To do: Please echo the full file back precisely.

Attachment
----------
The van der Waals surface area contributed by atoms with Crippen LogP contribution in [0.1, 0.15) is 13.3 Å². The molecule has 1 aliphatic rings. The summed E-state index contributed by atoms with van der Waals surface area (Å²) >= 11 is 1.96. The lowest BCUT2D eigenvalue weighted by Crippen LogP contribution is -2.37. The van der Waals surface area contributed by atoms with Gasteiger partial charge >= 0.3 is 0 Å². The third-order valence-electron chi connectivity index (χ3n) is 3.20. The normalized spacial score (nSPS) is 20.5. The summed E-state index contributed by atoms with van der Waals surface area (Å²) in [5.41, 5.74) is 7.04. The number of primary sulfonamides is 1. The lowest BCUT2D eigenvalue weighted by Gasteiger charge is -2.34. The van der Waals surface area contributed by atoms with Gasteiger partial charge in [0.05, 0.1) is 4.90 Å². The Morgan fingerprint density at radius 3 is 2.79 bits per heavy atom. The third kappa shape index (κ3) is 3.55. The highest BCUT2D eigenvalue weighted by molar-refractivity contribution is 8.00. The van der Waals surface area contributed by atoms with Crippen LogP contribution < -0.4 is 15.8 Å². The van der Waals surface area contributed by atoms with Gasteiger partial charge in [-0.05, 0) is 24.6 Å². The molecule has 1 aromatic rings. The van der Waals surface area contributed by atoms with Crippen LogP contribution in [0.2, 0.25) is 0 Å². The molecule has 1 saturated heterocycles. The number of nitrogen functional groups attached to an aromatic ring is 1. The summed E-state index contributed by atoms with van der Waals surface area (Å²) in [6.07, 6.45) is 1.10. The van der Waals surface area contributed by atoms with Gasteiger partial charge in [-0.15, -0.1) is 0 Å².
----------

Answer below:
The van der Waals surface area contributed by atoms with Crippen LogP contribution in [0.1, 0.15) is 13.3 Å². The molecule has 1 aliphatic rings. The summed E-state index contributed by atoms with van der Waals surface area (Å²) >= 11 is 1.96. The lowest BCUT2D eigenvalue weighted by Crippen LogP contribution is -2.37. The van der Waals surface area contributed by atoms with Gasteiger partial charge >= 0.3 is 0 Å². The third-order valence-electron chi connectivity index (χ3n) is 3.20. The normalized spacial score (nSPS) is 20.5. The summed E-state index contributed by atoms with van der Waals surface area (Å²) in [5.41, 5.74) is 7.04. The number of primary sulfonamides is 1. The lowest BCUT2D eigenvalue weighted by Gasteiger charge is -2.34. The van der Waals surface area contributed by atoms with Gasteiger partial charge in [0.05, 0.1) is 4.90 Å². The Morgan fingerprint density at radius 3 is 2.79 bits per heavy atom. The third kappa shape index (κ3) is 3.55. The highest BCUT2D eigenvalue weighted by molar-refractivity contribution is 8.00. The van der Waals surface area contributed by atoms with Crippen LogP contribution < -0.4 is 15.8 Å². The van der Waals surface area contributed by atoms with Gasteiger partial charge in [-0.05, 0) is 24.6 Å². The molecule has 1 aromatic rings. The van der Waals surface area contributed by atoms with Crippen LogP contribution in [0.2, 0.25) is 0 Å². The molecule has 1 saturated heterocycles. The number of nitrogen functional groups attached to an aromatic ring is 1. The summed E-state index contributed by atoms with van der Waals surface area (Å²) in [6.07, 6.45) is 1.10. The van der Waals surface area contributed by atoms with Gasteiger partial charge in [-0.15, -0.1) is 0 Å².